February 23, 2016

Salon: Jean-Paul Kelly and Youngmin Kang

Youngmin Kang will speak about how his work reflects on Korean society through a playful approach to installation and sculpture. He is particularly interested in the highly capitalized city of Seoul and the effects of its mass production, education system, and urban development.

Jean-Paul Kelly will discuss his recent work in video, photography, and drawing, especially the installation Service of the goods (2013), the award winning video The Innocents (2014), and a new series of photographs produced while in residence at ISCP. His work seeks to address the depoliticized connotations of abstraction. Kelly is fascinated by the political and social potential of abstraction as it relates to other forms of representation aligned withreal-world documents, such as photojournalism, online image streams, documentary filmmaking and the interview.

This program is supported, in part, by New York State Council on the Arts with the support of Governor Andrew M. Cuomo and the New York State Legislature.

Participating Residents

February 16, 2016

Salon: Elaine Byrne and Claire Lambe

Elaine Byrne works with photography, sculpture, video and installation. She will present some of her previous work and introduce a new project undertaken during her six-month ISCP residency. Byrne will elaborate on how she employs overlooked histories, historical texts and artworks as a platform to mobilize history as it relates to current political and social issues.

Claire Lambe will present her work Why would anyone want to stop crying?, an ongoing research project that investigates a British military program that she participated in during the 1980’s in Japan. This survival-social experiment put her in the wilderness of Okinawa for three months with a group of strangers to fend for themselves. Linked to this era, she will also show clips from the films of Ulrike Ottinger.

This program is supported, in part, by New York State Council on the Arts with the support of Governor Andrew M. Cuomo and the New York State Legislature.

Participating Residents

February 2–April 19, 2016

Eva Kot’átková: ERROR

For her exhibition subtitled ERROR, Eva Kot’átková focuses on relationships between human bodies and the oppressive institutional structures that sometimes surround them, in a new video and series of collages and sculptures. Kot’átková is interested in the stories or cases of individuals who–for various reasons−are unable to integrate themselves into social structures. They become secluded, isolated, and handicapped by their circumstances, or develop alternative means to communicate, often through objects, props and devices. Others build parallel identities to escape from reality into a constructed world. In such a world, people become subordinate to their own invented rules, and apply different communication patterns and new hierarchies to their everyday life.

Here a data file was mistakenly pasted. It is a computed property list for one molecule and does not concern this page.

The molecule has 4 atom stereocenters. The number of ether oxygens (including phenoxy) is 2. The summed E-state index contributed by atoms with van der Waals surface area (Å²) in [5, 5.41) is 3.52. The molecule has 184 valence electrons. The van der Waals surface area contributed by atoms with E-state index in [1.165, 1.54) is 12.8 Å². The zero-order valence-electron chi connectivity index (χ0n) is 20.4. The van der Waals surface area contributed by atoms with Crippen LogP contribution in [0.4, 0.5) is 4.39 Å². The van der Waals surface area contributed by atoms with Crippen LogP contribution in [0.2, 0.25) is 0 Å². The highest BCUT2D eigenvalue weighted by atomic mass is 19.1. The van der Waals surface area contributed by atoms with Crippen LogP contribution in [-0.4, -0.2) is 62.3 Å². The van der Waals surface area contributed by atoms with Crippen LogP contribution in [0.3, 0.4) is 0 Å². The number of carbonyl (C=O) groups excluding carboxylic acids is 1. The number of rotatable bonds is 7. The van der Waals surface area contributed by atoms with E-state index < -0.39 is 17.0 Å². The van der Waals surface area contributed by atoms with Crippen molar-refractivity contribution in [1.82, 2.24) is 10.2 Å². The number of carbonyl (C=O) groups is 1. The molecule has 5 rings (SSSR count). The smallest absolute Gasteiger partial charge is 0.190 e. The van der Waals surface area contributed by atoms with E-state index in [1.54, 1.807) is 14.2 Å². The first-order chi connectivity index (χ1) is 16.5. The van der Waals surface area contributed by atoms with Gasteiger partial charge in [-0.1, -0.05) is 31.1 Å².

The exhibition includes a group of sculptural assemblages and collages that reference outmoded medical equipment, surreal body extensions, body parts, props and apparatuses. Also on view will be a video work filmed on the grounds of the Bohnice Psychiatric Hospital in Prague, titled The Judicial Murder of Jakob Mohr. The video shows a staged trial performed in the hospital’s theater, involving professional actors, staff and patients. The genesis of this performance is a 1909-1910 drawing made by psychiatric patient Jakob Mohr in which he depicted himself as a defendant on trial, suspecting the impartial court audience to be masked doctors or fellow patients who conspired to betray him. Mohr called his drawings proofs or documents that testified to the existence of a so-called “influencing machine,” a device that influenced his everyday actions and intercepted his most private thoughts.

Eva Kot’átková (b. 1982, Prague) was an artist in residence at ISCP in 2008, as the youngest person ever to receive the Jindřich Chalupecký Award for artists from the Czech Republic, with support from the Trust for Mutual Understanding. Kot’átková was born in 1982 in Prague, Czech Republic. From 2002 to 2008 she studied at the Academy of Fine Arts and the Academy of Applied Arts in Prague, at the San Francisco Art Institute and the Akademie der Bildenden Künste in Vienna. Recent solo exhibitions include Out of Sight, MIT List Visual Arts Center, Cambridge, USA; Eva Koťátková: Anatomical Orchestra, Schinkel Pavillon, Berlin, Germany; A Story Teller’s Inadequacy, Modern Art Oxford, UK; and Theatre of Speaking Objects, Kunstverein Braunschweig, Germany. Group exhibitions include 2015 Triennial: Surround Audience, New Museum, New York, USA; Avatar und Atavism. Outside the Avant-garde, Kunsthalle Düsseldorf, Germany; 5 Moscow Biennale of Contemporary Art, Russia; and The Encyclopedic Palace, 55th Venice Biennale, Italy.

This exhibition is curated by Kari Conte, Director of Programs and Exhibitions, ISCP, and is accompanied by a print and online publication that includes an interview between the artist and Vit Havránek.

Eva Kot’átková: ERROR is made possible through the generous support of The Andy Warhol Foundation for the Visual Arts, Czech Center New York, The Greenwich Collection, by public funds from the New York City Department of Cultural Affairs in partnership with the City Council, Speaker Melissa Mark-Viverito and Antonio Reynoso, Council Member, 34th District, and the New York State Council on the Arts with the support of Governor Andrew M. Cuomo and the New York State Legislature.

Opening Reception: Feb 02, 2016, 6-8pm
Open Hours: Wednesday-Friday, 12-6pm and by appointment
Download Exhibition Catalogue

Participating Residents

Eva Kot'átkova